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Volume 14, issue 18
Atmos. Chem. Phys., 14, 10267–10282, 2014
https://doi.org/10.5194/acp-14-10267-2014
© Author(s) 2014. This work is distributed under
the Creative Commons Attribution 3.0 License.
Atmos. Chem. Phys., 14, 10267–10282, 2014
https://doi.org/10.5194/acp-14-10267-2014
© Author(s) 2014. This work is distributed under
the Creative Commons Attribution 3.0 License.

Research article 26 Sep 2014

Research article | 26 Sep 2014

Size-resolved cloud condensation nuclei (CCN) activity and closure analysis at the HKUST Supersite in Hong Kong

J. W. Meng1, M. C. Yeung2, Y. J. Li*,1, B. Y. L. Lee1, and C. K. Chan2,1 J. W. Meng et al.
  • 1Division of Environment, The Hong Kong University of Science and Technology, Clear Water Bay, Hong Kong SAR, China
  • 2Department of Chemical and Biomolecular Engineering, The Hong Kong University of Science and Technology, Clear Water Bay, Hong Kong SAR, China
  • *current address: School of Engineering and Applied Sciences, Harvard University, Cambridge, USA

Abstract. The cloud condensation nuclei (CCN) properties of atmospheric aerosols were measured on 1–30 May 2011 at the HKUST (Hong Kong University of Science and Technology) Supersite, a coastal site in Hong Kong. Size-resolved CCN activation curves, the ratio of number concentration of CCN (NCCN) to aerosol concentration (NCN) as a function of particle size, were obtained at supersaturation (SS) = 0.15, 0.35, 0.50, and 0.70% using a DMT (Droplet Measurement Technologies) CCN counter (CCNc) and a TSI scanning mobility particle sizer (SMPS). The mean bulk size-integrated NCCN ranged from ~500 cm−3 at SS = 0.15% to ~2100 cm−3 at SS = 0.70%, and the mean bulk NCCN / NCN ratio ranged from 0.16 at SS = 0.15% to 0.65 at SS = 0.70%. The average critical mobility diameters (D50) at SS = 0.15, 0.35, 0.50, and 0.70% were 116, 67, 56, and 46 nm, respectively. The corresponding average hygroscopic parameters (κCCN) were 0.39, 0.36, 0.31, and 0.28. The decrease in κCCN can be attributed to the increase in organic to inorganic volume ratio as particle size decreases, as measured by an Aerodyne high resolution time-of-flight aerosol mass spectrometer (HR-ToF-AMS). The κCCN correlates reasonably well with κAMS_SR based on size-resolved AMS measurements: κAMS_SR = κorg × forg + κinorg × finorg, where forg and finorg are the organic and inorganic volume fractions, respectively, κorg = 0.1 and κinorg = 0.6, with a R2 of 0.51.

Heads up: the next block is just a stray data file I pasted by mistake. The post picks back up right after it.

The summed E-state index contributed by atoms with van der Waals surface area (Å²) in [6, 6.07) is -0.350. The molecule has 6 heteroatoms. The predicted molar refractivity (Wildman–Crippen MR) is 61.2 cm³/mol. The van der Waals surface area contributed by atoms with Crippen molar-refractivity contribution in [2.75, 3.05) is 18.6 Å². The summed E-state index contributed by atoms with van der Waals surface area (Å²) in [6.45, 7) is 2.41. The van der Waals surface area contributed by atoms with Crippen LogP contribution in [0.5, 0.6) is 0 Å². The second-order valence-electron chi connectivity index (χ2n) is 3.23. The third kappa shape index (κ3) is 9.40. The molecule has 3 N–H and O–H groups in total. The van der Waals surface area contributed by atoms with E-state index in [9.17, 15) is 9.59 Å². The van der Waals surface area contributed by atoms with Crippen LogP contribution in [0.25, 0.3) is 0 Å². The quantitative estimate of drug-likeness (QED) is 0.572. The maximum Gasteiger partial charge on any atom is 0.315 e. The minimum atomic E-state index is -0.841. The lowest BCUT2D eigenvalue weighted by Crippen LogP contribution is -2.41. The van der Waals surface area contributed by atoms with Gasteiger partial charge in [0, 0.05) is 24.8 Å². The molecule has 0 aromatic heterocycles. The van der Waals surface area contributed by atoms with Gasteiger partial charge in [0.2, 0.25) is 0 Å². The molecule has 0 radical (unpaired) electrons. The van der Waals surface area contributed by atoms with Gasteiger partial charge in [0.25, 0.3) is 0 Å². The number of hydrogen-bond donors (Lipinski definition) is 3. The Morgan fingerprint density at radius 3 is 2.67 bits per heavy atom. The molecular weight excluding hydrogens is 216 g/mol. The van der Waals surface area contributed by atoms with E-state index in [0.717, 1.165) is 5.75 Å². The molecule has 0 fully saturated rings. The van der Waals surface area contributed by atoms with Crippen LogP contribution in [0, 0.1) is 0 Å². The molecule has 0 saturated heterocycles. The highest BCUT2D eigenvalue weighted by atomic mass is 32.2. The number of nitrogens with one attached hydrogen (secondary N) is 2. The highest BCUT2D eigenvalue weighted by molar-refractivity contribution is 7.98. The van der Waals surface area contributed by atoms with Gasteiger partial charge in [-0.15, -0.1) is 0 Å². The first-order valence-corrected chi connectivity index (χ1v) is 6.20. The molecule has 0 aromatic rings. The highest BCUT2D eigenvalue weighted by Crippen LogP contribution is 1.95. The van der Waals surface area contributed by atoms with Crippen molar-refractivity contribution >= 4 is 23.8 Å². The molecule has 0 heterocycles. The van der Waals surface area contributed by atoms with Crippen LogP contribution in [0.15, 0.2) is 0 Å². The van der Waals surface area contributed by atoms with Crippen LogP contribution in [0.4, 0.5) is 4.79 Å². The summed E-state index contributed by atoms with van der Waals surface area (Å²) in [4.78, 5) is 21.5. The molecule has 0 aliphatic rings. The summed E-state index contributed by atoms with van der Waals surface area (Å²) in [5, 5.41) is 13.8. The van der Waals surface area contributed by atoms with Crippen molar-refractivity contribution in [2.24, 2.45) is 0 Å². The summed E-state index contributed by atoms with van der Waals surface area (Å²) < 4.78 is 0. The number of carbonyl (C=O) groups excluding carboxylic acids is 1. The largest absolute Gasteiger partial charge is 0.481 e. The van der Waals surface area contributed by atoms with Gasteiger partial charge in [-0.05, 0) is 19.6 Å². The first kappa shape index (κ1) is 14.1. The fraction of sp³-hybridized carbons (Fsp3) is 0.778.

In closure analysis, NCCN was estimated by integrating the measured size-resolved NCN for particles larger than D50 derived from κ assuming internal mixing state. Estimates using κAMS_SR show that the measured and predicted NCCN were generally within 10% of each other at all four SS. The deviation increased to 26% when κAMS was calculated from bulk PM1 AMS measurements of particles because PM1 was dominated by particles of 200 to 500 nm in diameter, which had a larger inorganic fraction than those of D50 (particle diameter < 200 nm). A constant κ = 0.33 (the average value of κAMS_SR over the course of campaign) was found to give an NCCN prediction within 12% of the actual measured values. We also compared NCCN estimates based on the measured average D50 and the average size-resolved CCN activation ratio to examine the relative importance of hygroscopicity and mixing state. NCCN appears to be relatively more sensitive to the mixing state and hygroscopicity at a high SS = 0.70% and a low SS = 0.15%, respectively.

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